Businesses are tapping into the expertise of their supplier network to bring new products to market faster and streamline their processes.
Where do new ideas come from? For many organisations, the answer is research and development. But imagine if the R&D department included not only your own people, but those from hundreds or even thousands of your suppliers too.
This is the promise of supplier-enabled innovation (SEI), which enables companies to tap into the expertise of their supplier network to develop new products and services or refine existing ones.
It’s not exactly a new idea, but according to David Rae, head of the Supplier-Enabled Innovation Center, it is an underutilised one. “If you have thousands of suppliers and a portion of them have R&D divisions focused on your sector, then you’d be mad not to tap into that resource,” he says.
Companies that combine their innovation efforts with those of their suppliers typically bring products to market faster, giving them a competitive advantage. The inevitable risks and costs of developing new products or services are also spread among a wide network of stakeholders. And due to their specific expertise, suppliers are often able to suggest product improvements that are unlikely to occur to internal teams.
It makes sense to partner with companies specialising in a particular area, says Omer Abdullah, co-founder and managing director of The Smart Cube, which provides procurement, analytics and research expertise. He uses the example of a packaging supplier to illustrate the point. “They’re the ones who have a vested interest in knowing what the latest packaging types are, what the latest packaging sizes are and what are consumers demanding,” he explains.
That’s certainly true in the case of Bayer, which works closely with suppliers such as Schott to find the best packaging for specific drugs. By collaborating early in the ampoule or vial selection process, with Schott contributing its expertise in how certain active ingredients interact with different types of containers, new medication can be brought to market in a quick and safe manner.
The procurement team are ideally placed to drive the innovation partnerships behind SEI, acting as the link between internal R&D, sales and marketing teams, and suppliers. Johnson & Johnson, for example, has focused on turning procurement into a team of “innovation scouts”, seeking out suppliers who understand emerging trends and plan their business accordingly.
This is one of the vital elements of SEI: if you can’t find innovative suppliers to work with, then the whole concept quickly falls apart. If you’re interested in using SEI to improve your R&D function, for example, “you need to take into account things like what percentage of their [the supplier’s] revenue they are putting towards R&D, their strategic goals and where they’re actually headed as a company”, says Mr Rae.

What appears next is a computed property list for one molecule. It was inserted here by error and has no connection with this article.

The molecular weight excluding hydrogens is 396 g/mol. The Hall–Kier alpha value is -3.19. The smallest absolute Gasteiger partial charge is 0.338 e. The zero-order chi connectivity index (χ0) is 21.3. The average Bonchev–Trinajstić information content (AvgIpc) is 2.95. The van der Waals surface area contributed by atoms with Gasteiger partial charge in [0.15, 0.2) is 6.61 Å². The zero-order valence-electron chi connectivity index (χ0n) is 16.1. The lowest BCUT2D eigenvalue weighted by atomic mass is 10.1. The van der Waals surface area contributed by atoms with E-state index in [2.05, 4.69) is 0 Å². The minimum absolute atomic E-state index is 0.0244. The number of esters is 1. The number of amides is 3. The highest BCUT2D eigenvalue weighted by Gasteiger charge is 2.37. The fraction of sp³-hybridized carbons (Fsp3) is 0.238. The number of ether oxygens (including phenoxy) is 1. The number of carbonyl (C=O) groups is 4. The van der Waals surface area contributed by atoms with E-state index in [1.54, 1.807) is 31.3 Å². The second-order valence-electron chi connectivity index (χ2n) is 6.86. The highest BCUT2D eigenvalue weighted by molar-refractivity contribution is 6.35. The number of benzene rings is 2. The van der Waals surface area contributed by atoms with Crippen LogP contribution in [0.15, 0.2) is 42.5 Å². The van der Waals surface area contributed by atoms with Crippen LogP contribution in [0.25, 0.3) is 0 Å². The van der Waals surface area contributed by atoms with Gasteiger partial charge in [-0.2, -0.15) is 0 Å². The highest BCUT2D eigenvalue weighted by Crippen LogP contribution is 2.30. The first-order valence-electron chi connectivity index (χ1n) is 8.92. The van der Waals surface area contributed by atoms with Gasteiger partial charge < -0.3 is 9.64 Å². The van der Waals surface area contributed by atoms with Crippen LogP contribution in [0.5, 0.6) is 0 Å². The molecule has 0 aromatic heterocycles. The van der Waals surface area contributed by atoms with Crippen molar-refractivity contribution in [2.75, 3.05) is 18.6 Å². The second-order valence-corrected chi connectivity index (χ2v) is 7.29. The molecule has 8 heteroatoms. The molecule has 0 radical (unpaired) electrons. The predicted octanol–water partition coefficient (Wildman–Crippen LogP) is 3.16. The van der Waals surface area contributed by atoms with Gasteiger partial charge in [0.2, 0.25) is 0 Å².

It can be tempting to focus on the current supply chain when selecting SEI partners, but this may not offer the kind of cutting-edge innovation that will really expand internal capabilities, says Simon McGuire, health systems leader for Philips UK and Ireland. “I believe a good procurement team will ensure any supplier activity is initiated with clear alignment and agreement on capability gaps and unmet customer needs, together with an ability to secure the required technology and skillsets from the marketplace,” he says.
An awareness of market trends and shifts, competitor moves and the company’s own patent pipeline is also a key part of an informed view of what suppliers might be able to offer. “For me the most essential element of a good supplier partnership that will deliver is the strong alignment of goals and visions, with clear definitions, responsibilities and objectives from the start,” says Mr McGuire.
Online platforms are a relatively common way of communicating innovation challenges to supplier networks. Philips, for example, has an open innovation portal called SPICE, which allows suppliers, companies and individual inventors to collaborate to both view Philips innovation challenges and suggest ideas of their own. But the success of these platforms depends upon suppliers receiving relevant, timely feedback on their ideas and transparency around the development of any proposals.
Indeed, the trust at the heart of any good partnership flows both ways. “Surprisingly, suppliers do not always take their innovation first to their largest or even their most profitable, highest-margin customers,” says Clive R. Heal, a procurement innovation expert who leads Voicinn, a group of global innovation keynote speakers, and founded and led the Roche Innovation Center of Excellence. “They target customers with whom they have the closest relationships and see the best longer-term growth opportunities.”
Both companies should also be clear about who will own the intellectual property (IP) for any new products or services before embarking on a partnership. For instance, would a licensing approach, with the company granted exclusive rights to use a particular technology or service for an agreed period, work best? Or is a joint IP model the better option? Many innovation partnerships fail to clear this hurdle due to competing interests, Mr Heal points out.
Regardless of which ownership approach is agreed, successful SEI initiatives nearly always follow a long-term approach to innovation, focusing on mutual benefits for both customer and supplier. In other words, a true partnership that runs counter to the “not invented here” syndrome still found in many businesses.
“Overcoming this is difficult,” says Mr Rae. “But with the disruption now happening – the platform business models cropping up, the growth in startups, the fact that innovation is taking place everywhere and not just in R&D labs – companies will have to change, otherwise they’re going to get disrupted too.”
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